Early in the film, Neeson informs Timothy Hutton, who plays a member of his research team, that Hutton needs to shave his (fairly impressive) mustache. That facial hair represents deceit and obfuscation. The hidden. The corrupt. He points out that the villain of a film always has a mustache. Hilariously, the villains in Kinsey do all, at one point or another, sport a mustache, whereas Kinsey’s allies are clean shaven. As a background conceit this is funny, if a little self-consciously clever. It’s unfortunate that the overall narrative structure of the film is confined by the same moral conflations as the film’s central running gag.

Free-Floating Thoughts

–Poster:  “Lets talk about sex”—precious little of this beyond that which is used for titillation and distancing. So much material, wasted.

–Don’t make judgments=Don’t allow a judgment to show

–Timothy Curry, Timothy Curry for fuck’s sake, as the villain, embodiment of prurience and hindbound assaults on capital-S-Science(!)

–Framing Kinsey’s work as a preoccupation/obsession almost entirely in terms of a mirror for his father (Lithgow) is an easy out.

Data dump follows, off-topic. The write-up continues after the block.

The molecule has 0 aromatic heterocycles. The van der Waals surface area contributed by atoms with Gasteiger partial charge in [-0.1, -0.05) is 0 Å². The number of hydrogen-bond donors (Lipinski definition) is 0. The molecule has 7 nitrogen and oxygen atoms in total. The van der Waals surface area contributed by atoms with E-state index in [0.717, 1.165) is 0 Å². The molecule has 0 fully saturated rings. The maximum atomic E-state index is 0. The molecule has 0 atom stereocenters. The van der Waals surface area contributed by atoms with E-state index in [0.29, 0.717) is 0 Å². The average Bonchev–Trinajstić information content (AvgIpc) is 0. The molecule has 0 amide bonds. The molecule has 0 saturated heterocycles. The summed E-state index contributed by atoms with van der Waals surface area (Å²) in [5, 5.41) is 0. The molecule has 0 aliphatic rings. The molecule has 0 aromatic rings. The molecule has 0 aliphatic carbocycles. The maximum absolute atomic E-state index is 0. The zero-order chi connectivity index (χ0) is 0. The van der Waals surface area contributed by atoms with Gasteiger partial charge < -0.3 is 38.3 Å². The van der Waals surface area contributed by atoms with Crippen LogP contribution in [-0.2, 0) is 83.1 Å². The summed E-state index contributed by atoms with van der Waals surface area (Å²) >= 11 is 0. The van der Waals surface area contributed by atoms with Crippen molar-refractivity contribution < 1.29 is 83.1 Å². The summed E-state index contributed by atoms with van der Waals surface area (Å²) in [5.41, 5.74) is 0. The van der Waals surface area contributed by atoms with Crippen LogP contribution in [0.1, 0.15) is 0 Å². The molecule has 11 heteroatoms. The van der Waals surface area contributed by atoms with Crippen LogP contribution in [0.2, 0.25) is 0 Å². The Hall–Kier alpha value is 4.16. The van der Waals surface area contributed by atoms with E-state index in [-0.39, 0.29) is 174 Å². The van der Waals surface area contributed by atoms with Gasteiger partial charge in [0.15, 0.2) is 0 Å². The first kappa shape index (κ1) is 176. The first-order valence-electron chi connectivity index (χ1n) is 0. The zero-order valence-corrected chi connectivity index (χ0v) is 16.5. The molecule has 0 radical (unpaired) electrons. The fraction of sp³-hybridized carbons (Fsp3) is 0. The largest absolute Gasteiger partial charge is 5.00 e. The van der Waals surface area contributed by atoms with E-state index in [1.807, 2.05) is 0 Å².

Actually, I would have happily watched an entire film featuring John Lithgow describing technological advance as society’s descent into lust-addled damnation. The film peaked for me when he characterized the zipper as, “Speedy access to moral oblivion.”

–Film is deeply invested in the linkage between embodied life and the environment as realm of sociality. Legitimizing sexual behaviors by framing them as natural, by virtue…weird shifting between emphasis on diversity and alterity and normalcy.

–Why on earth did the screenwriter think this film needed a villain?! Let alone three??? Casting Timothy Curry as Kinsey’s nemesis? Too motherfucking easy. Lone black actor used to establish Curry’s villainy (as manifest in closet jokes, classism and racism)

–Preoccupation with penis size, thickness of hymen, blah blah blah

Ten Years Ago: The Polar Express

19 Nov

Resident musicologist Max DeCurtins contemplates the American character of Christmas music, hurdy-gurdy playing hobos, and what it’s like to be a Jew watching The Polar Express in his re-view of Robert Zemeckis’s mo-cap fantasy.